In a January 2017 report titled “Preserving Scientific Integrity in Federal Policymaking,” the UCS – a noted organization that represents the interests of the scientific community – gave USDA’s updated Scientific Integrity Policy (or SIP, for short) the highest rating assigned in a three-tiered rating system.  Additionally, based on USDA’s release of a new procedural manual to accompany the SIP, USDA was one of only five federal departments or agencies (out of 18 reviewed) to receive a “strong” rating for its procedures for responding to scientific integrity concerns. Read more »

How 4-H Rocks for Missouri Youth of All Abilities

Missouri 4-H’er Riley Tade working

Missouri 4-H’er Riley Tade works with one of the goats in his 4-H project. Riley, who has cerebral palsy, is one of many youth in Missouri who don’t let special needs get in the way their love of agriculture and 4-H. (Image courtesy of University of Missouri Extension)

4-H is about more than barnyard animals, it’s about emerging sciences, like rocketry and geographic information systems.  4-H is also about leadership, citizenship, and many other things, but one quality truly stands out: 4-H is about inclusion.

In Missouri, 4-H clubs take an inclusive approach to working with youth who have special needs. “We don’t have set-aside or separate programs or activities for youth with special needs,” said Alison Copeland, campus 4-H specialist with University of Missouri Extension. “Rather, we provide our staff and volunteers with the tools and resources, such as sensitivity activities, to help staff increase their ability to work with youth of varying abilities in the same club or program.” Read more »

A Farewell Message from Secretary Tom Vilsack to Employees

Agriculture Secretary Tom Vilsack behind a row of American flags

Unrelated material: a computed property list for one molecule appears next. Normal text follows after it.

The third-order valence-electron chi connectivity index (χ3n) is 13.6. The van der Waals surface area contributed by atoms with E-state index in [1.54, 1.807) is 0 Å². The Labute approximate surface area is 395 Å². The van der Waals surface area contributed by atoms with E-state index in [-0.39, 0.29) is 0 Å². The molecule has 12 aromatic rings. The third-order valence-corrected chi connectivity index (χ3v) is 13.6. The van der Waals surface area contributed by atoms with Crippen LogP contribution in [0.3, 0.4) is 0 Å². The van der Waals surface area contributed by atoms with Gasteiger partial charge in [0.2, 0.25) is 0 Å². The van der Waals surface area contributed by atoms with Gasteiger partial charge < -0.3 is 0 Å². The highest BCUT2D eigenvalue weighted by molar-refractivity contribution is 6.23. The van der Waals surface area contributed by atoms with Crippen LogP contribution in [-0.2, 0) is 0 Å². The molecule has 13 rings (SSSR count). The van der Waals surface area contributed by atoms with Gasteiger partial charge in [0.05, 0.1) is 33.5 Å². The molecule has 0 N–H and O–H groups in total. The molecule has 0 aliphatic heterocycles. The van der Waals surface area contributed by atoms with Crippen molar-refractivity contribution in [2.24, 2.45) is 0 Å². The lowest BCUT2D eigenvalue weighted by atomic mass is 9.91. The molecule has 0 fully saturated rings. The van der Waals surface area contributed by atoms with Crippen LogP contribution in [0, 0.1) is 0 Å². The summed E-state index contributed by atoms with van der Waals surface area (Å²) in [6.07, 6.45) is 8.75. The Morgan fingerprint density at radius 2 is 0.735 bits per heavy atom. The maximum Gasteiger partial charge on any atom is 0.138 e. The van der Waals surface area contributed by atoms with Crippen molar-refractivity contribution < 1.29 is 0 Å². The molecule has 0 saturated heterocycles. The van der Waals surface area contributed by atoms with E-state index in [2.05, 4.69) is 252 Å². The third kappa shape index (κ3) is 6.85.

Agriculture Secretary Tom Vilsack steps on stage at Bonelli Regional Park.

Today, Agriculture Secretary Tom Vilsack sent the following message to all USDA employees:

I want to take this opportunity on my final day at USDA to express my profound gratitude to the people who work at USDA. Every day, nearly 90,000 people leave their families and the comfort of their home to do the people’s work in the People’s Department. What an amazing job you do each day for the country. Read more »

Open Data Summer Camp Plans Gaining STEAM for 2017

Students learning about benefits of urban and community agriculture

Last summer students learned about a wide range of benefits of urban and community agriculture from USDA staff, researchers and educators at the University of the District of Columbia.

USDA and the Governance Lab at New York University (GovLab) are teaming up again to design and deliver a “summer camp” in 2017 for middle- and high-school students that focuses on using Open Data related to Science, Technology, Engineering, Agriculture, and Math (STEAM).

The Open Data STEAM Summer Camp program, begun in 2016, is an immersive two-week project-based and team-focused learning experience for students in the Washington, D.C. area. The program aims to help these students build familiarity and hands-on competence with the approaches, tools and analytical techniques relevant to harnessing the power of open data on critical issues related to food and agriculture. Read more »